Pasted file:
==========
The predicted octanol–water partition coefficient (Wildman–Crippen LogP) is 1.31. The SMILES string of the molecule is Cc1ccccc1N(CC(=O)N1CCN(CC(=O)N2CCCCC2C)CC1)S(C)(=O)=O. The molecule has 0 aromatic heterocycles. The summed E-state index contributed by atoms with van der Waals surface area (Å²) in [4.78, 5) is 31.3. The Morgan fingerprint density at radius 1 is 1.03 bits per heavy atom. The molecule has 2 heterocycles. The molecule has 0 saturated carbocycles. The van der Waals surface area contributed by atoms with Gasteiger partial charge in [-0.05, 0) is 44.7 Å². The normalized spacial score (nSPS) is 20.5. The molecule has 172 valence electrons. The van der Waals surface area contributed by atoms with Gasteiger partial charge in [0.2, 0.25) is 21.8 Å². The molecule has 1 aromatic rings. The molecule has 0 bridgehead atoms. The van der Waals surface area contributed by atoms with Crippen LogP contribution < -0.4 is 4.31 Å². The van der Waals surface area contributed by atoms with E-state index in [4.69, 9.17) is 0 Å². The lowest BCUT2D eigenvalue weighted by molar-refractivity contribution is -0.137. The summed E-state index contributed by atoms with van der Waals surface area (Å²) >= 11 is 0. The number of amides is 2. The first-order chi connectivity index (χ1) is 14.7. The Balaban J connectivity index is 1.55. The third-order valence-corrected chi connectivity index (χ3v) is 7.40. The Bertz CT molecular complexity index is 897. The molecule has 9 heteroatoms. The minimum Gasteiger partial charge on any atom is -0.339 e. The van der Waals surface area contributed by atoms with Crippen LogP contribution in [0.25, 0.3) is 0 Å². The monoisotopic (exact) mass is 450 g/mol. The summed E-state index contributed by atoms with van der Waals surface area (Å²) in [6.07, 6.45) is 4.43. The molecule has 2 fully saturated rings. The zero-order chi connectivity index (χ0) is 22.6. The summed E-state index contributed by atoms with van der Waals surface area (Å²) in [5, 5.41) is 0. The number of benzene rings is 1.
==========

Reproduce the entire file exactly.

The predicted octanol–water partition coefficient (Wildman–Crippen LogP) is 1.31. The SMILES string of the molecule is Cc1ccccc1N(CC(=O)N1CCN(CC(=O)N2CCCCC2C)CC1)S(C)(=O)=O. The molecule has 0 aromatic heterocycles. The summed E-state index contributed by atoms with van der Waals surface area (Å²) in [4.78, 5) is 31.3. The Morgan fingerprint density at radius 1 is 1.03 bits per heavy atom. The molecule has 2 heterocycles. The molecule has 0 saturated carbocycles. The van der Waals surface area contributed by atoms with Gasteiger partial charge in [-0.05, 0) is 44.7 Å². The normalized spacial score (nSPS) is 20.5. The molecule has 172 valence electrons. The van der Waals surface area contributed by atoms with Gasteiger partial charge in [0.2, 0.25) is 21.8 Å². The molecule has 1 aromatic rings. The molecule has 0 bridgehead atoms. The van der Waals surface area contributed by atoms with Crippen LogP contribution < -0.4 is 4.31 Å². The van der Waals surface area contributed by atoms with E-state index in [4.69, 9.17) is 0 Å². The lowest BCUT2D eigenvalue weighted by molar-refractivity contribution is -0.137. The summed E-state index contributed by atoms with van der Waals surface area (Å²) >= 11 is 0. The number of amides is 2. The first-order chi connectivity index (χ1) is 14.7. The Balaban J connectivity index is 1.55. The third-order valence-corrected chi connectivity index (χ3v) is 7.40. The Bertz CT molecular complexity index is 897. The molecule has 9 heteroatoms. The minimum Gasteiger partial charge on any atom is -0.339 e. The van der Waals surface area contributed by atoms with Crippen LogP contribution in [0.25, 0.3) is 0 Å². The monoisotopic (exact) mass is 450 g/mol. The summed E-state index contributed by atoms with van der Waals surface area (Å²) in [6.07, 6.45) is 4.43. The molecule has 2 fully saturated rings. The zero-order chi connectivity index (χ0) is 22.6. The summed E-state index contributed by atoms with van der Waals surface area (Å²) in [5, 5.41) is 0. The number of benzene rings is 1.